On the complete opposite end of the entertainment spectrum, the next show of the evening was H. Douglas Jones’ Howie Hypnotize show. Exactly as the name advertises, Howie Hypnotize brings the art of hypnosis to the stage. Mr. Jones is a real pro, and he knows how to make the most out of a challenging situation. His show really benefits from a large audience to maximize the fun, but he was handicapped at his first performance by a very small and self-conscious audience. (You couldn’t have gotten me to volunteer to be hypnotized for any amount of money). Mr. Jones took it in stride and made the show work. Afterward, he was personable and gracious and took the opportunity to interact directly with individual audience members and discuss how the show. I really appreciated Mr. Jones’ approach, and I encourage everyone to go see his next performance. It should be fun, and it will be more fun the more people show up, and the more people participate. (I did participate in the warm-up exercises for the whole audience, and I admit, Mr. Jones, my freak’n right hand kept moving DOWN no matter how much I tried to make it stop!)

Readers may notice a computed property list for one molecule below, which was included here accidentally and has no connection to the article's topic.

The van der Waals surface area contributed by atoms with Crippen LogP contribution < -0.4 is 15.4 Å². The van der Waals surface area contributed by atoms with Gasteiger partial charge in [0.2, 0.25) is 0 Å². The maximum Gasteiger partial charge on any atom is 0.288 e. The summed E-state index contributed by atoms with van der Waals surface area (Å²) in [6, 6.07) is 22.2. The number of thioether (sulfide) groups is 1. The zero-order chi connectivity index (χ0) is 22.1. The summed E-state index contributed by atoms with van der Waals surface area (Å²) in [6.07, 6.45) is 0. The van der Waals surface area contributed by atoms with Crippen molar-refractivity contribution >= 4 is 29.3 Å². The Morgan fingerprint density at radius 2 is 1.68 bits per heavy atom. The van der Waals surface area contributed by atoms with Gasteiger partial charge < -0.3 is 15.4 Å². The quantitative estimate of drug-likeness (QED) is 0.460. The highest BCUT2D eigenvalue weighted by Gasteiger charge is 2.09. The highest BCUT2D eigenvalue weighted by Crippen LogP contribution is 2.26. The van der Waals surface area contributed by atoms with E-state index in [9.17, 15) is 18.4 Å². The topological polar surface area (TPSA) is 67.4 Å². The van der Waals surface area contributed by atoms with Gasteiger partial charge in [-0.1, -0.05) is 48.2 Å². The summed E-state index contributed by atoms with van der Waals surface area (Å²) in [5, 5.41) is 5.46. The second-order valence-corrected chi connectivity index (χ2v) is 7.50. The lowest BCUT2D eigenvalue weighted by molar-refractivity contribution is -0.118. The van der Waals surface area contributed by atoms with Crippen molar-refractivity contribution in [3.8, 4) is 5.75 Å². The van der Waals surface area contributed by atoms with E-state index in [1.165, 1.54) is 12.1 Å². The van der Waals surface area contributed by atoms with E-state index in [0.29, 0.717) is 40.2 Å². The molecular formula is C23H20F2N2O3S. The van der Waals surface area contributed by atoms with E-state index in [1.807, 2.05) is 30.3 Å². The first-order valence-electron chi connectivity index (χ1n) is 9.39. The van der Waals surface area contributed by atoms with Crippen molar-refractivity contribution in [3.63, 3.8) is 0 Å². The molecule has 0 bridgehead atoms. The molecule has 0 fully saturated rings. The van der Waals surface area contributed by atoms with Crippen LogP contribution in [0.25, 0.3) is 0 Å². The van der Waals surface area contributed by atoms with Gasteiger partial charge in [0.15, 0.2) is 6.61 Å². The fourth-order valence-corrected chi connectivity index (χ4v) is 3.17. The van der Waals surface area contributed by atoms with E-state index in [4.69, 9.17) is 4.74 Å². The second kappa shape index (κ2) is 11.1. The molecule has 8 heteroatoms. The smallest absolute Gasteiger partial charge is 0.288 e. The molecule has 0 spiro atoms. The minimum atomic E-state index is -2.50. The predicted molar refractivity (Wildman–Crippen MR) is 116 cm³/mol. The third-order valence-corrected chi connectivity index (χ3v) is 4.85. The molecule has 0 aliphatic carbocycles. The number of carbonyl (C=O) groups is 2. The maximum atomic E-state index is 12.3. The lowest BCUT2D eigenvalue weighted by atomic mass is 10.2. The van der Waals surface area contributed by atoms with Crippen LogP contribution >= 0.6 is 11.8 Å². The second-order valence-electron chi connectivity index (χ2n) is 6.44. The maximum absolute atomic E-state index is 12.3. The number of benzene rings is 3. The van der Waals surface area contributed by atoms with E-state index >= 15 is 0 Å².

Shakespeare Nerds Unite! For all of you who love the Bard, who obsess over editions, and correct pronunciations, scansions, obscure references….oh, the joy, the rapture!!!…Brawling Bard Theater company’s offering of Shakespeare Annotated is the show for you. In this high-energy performance, the Bardettes (my term, not theirs) present several monologues and scenes from Shakespeare, accompanied by live-action footnotes. That’s right, while scenes are enacted, a reference librarian of sorts provides explication of word definitions, pronunciations, and historical context. The director adds his own, sometimes conflicting, notes on specific items, and the fight choreographer enthusiastically explains the technical requirements of Shakespearean fights as demanded by the text…in the middle of the fights.